GMO trains staff on land rights

In a bid to improve its supervision of gender balance in the ongoing land registration exercise, the Gender Monitoring Office (GMO) has embarked on capacity building of its staff. Aquiline Niwemfura, the Executive Secretary of GMO, said that the training was necessary to improve some of the weak areas within their workforce, which she said would ensure reliable results.  Cynthia Caron, the head trainer from Landesa Institute, USA, said that the staff would be more efficient after the training.
 GMO Executive Secretary Aquiline Niwemfura (R) with Cynthia Caron a senior research and evaluation manager at the workshop yesterday. The New Times /John Mbanda
GMO Executive Secretary Aquiline Niwemfura (R) with Cynthia Caron a senior research and evaluation manager at the workshop yesterday. The New Times /John Mbanda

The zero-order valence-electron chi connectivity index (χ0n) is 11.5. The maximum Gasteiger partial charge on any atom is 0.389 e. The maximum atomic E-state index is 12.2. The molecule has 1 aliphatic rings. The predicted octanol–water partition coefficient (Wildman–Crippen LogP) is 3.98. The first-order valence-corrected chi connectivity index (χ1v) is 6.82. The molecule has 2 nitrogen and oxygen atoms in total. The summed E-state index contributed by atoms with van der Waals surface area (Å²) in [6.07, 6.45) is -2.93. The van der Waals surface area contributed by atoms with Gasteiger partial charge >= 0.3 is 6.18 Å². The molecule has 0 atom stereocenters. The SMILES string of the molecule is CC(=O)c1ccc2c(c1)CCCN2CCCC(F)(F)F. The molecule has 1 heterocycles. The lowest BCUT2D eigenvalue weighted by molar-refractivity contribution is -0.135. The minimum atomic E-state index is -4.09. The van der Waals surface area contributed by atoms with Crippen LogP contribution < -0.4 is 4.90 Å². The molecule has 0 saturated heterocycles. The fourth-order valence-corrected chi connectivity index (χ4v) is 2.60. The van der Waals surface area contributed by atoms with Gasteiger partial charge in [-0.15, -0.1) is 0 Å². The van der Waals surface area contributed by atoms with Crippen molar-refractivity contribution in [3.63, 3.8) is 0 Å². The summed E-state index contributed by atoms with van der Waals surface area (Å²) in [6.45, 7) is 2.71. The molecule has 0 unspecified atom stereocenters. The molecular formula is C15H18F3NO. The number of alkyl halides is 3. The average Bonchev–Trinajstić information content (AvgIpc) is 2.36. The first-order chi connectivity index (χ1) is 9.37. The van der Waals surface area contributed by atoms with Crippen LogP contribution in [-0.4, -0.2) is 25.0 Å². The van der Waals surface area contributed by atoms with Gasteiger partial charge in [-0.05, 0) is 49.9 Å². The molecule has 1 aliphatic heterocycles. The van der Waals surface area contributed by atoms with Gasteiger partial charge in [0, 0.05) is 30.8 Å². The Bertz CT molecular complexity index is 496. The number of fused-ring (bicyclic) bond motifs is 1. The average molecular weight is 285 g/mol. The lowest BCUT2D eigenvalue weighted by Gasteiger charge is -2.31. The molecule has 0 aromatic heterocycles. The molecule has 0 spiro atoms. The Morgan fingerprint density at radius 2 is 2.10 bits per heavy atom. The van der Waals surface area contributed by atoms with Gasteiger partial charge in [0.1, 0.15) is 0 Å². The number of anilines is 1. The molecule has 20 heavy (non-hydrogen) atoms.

In a bid to improve its supervision of gender balance in the ongoing land registration exercise, the Gender Monitoring Office (GMO) has embarked on capacity building of its staff.

Aquiline Niwemfura, the Executive Secretary of GMO, said that the training was necessary to improve some of the weak areas within their workforce, which she said would ensure reliable results. 

Cynthia Caron, the head trainer from Landesa Institute, USA, said that the staff would be more efficient after the training.

 “We hope that land registration will be more helpful to women, because the surveyors will learn more about monitoring and evaluation systems, and be more efficient on the field”.

Niwemfura noted that one of the main challenges in the registration process arises from polygamous families where women are left without property once their husbands marry more wives.

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